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  1. #1
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    Does BB height matter to you?

    It seems that BB height trends dictate that a lower bottom bracket is ideal. But my 5.5"-travel trailbike's 13.2 inches BB height seems to be too low for me because I keep on hitting my pedals. But I'm building another bike (old 6"-travel frame) which has 14.5 inches of BB height. I'm anticipating that there is quite a huge difference. Will it be drastic? How would it feel? Or is it just a matter of getting used to?

    Whadya say? What could be an ideal BB height for the current AM bikes that are supposed to be the best balance of various compromises?

  2. #2
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    bb height is so user and terrain specific that it's hard to take one person's experiences and apply that to yourself. Sure, a low bb height is really nice when you coast through the rough and there isn't much rough to slog through, but if you're a pedaller, run flats, and have rough trails, a higher bb is going to serve you better.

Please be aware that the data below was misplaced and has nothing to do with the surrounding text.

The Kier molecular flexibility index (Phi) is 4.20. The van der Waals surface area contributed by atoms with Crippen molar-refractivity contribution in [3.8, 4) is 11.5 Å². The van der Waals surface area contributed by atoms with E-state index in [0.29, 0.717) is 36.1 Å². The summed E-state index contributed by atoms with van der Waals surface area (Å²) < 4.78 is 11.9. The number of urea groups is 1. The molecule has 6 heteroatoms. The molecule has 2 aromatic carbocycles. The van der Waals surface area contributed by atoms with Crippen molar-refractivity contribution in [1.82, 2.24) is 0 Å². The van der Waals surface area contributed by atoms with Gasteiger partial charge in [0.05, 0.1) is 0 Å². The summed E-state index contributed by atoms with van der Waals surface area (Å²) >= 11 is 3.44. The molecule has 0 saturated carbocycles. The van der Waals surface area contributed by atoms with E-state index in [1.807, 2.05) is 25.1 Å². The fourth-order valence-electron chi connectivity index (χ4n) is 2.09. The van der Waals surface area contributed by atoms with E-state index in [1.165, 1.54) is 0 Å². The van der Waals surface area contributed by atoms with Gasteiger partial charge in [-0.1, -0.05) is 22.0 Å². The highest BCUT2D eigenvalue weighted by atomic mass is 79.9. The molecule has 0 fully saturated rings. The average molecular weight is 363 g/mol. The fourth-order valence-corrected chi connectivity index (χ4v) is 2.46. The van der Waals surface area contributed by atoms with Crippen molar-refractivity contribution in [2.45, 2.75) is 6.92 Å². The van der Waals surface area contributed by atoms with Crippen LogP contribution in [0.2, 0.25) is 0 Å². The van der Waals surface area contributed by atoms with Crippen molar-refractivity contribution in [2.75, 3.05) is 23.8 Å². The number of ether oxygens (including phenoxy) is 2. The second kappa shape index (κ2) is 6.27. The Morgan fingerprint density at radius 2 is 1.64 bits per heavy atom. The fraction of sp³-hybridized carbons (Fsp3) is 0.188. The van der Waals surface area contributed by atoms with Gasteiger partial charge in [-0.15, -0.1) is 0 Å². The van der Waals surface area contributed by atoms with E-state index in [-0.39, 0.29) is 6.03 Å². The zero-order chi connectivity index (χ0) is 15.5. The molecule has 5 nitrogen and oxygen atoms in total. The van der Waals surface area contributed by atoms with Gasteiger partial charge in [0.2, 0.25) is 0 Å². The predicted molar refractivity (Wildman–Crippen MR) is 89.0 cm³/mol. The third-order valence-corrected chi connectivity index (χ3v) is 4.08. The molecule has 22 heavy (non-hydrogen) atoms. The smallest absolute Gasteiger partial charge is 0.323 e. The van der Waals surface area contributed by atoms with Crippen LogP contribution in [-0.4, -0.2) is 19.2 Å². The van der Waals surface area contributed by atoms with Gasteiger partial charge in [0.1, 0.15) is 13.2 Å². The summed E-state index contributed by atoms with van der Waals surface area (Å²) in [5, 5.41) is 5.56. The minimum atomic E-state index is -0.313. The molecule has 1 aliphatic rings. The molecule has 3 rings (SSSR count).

For my part, my long travel hardtail has an 11.5 inch bb height before sag, which is super super super fkn low, and it's awesome 80% of the time. When it sucks it's super obvious,and whether you're willing to tolerate it depends on you and your trails.

    A small change in bb height is pretty obvious to the rider, but what works out to be the best compromise is a pretty user-specific deal. Sorry i don't have a number that is the best, but this is totally a riding-style speciic number.
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  3. #3
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    It does to me but depends on bike travel.
    I prefer 13.0"-13.5" for 4" FS bike. Inch lower on HT.
    For 13.5-13.75" for 5"-5.5" FS bike.
    And 13.75"-14.0" for 6" FS bike.

    13.2" to 14.5" BB height will be a huge difference. Less pedal smash on rocks but you won't corner as well and will feel little tipsy during slow technical moves.
    sth

  4. #4
    TNC